Venus’ Looking Glass: Coming to a Parking Lot Near You

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Some of the weeds encountered in parking lots, alongside roads, around abandoned structures, and in similar places are worth a second look. Our native annual Venus’ looking glass (Triodanis perfoliata) is one of those weeds. Or plants, if you prefer. Venus’ looking glass is in the Campanulaceae, or bellflower family. It is widely distributed across North Carolina and the U.S., and has the capacity to establish, grow and flower in poor soils and the hottest-of-the-hot microclimates. Such as a slightly overgrown parking lot planter. The flowers are very attractive if you take a moment to look a little closer, and according to the Illinois Wildflowers website, are visited by small bees, bumblebees, flies, small butterflies, and skippers. So while on one hand, the plants may look a little weedy and out of place, on the other hand, the flowers are providing sustenance for beneficial insects. Maybe we don’t have to pull or spray all of them.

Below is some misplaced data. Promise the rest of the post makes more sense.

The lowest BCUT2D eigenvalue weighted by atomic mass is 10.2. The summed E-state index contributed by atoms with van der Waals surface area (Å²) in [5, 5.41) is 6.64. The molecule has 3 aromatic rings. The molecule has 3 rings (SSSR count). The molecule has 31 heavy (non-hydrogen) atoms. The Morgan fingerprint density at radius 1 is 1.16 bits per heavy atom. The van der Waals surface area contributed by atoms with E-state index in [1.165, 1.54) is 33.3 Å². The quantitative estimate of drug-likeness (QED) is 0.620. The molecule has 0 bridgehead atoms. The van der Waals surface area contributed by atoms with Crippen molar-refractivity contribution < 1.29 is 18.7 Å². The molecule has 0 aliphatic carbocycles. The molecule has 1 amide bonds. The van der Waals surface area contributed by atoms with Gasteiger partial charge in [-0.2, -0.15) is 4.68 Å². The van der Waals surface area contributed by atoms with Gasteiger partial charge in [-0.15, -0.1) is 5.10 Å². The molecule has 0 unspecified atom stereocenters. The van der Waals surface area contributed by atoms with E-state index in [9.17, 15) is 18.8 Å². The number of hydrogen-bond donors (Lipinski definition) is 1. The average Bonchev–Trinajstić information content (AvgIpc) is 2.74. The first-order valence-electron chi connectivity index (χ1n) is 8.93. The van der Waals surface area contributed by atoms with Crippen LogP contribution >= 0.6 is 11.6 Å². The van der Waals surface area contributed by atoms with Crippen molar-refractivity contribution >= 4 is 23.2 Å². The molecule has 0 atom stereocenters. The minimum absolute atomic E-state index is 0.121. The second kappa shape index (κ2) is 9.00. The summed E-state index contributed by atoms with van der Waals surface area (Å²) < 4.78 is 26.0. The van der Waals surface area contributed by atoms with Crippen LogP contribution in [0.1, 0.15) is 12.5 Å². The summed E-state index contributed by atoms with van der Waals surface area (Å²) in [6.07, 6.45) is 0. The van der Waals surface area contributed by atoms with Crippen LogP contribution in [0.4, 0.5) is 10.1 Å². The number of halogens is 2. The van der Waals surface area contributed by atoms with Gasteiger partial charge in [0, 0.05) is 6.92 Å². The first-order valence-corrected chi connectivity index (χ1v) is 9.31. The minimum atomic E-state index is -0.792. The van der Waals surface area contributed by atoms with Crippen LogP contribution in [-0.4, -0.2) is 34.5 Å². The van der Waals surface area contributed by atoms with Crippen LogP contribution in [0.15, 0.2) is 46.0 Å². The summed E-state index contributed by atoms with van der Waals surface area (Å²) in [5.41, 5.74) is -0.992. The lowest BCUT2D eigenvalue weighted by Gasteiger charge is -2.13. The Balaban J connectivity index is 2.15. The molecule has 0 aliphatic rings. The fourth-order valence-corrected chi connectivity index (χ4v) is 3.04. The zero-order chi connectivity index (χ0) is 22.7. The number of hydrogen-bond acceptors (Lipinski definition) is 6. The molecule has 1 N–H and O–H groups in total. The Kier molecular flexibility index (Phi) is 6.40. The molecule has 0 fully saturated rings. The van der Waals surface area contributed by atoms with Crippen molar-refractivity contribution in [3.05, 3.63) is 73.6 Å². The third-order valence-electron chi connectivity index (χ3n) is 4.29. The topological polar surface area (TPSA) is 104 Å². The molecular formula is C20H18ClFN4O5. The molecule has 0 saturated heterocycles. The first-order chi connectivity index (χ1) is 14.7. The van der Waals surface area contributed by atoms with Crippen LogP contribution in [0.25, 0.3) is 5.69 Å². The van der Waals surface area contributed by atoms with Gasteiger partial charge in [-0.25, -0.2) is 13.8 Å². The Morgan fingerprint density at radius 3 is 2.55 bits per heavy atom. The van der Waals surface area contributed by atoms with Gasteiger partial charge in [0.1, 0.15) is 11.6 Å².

The single stem of a Venus' looking glass plant

The single stem of a Venus’ looking glass plant, sprawling over a parking lot curb, New Bern, 4/6/21.

Purple flower

Dark-purple lines converge towards the center of the flower, where we can see the large pistil in the center, surrounded by smaller stamens.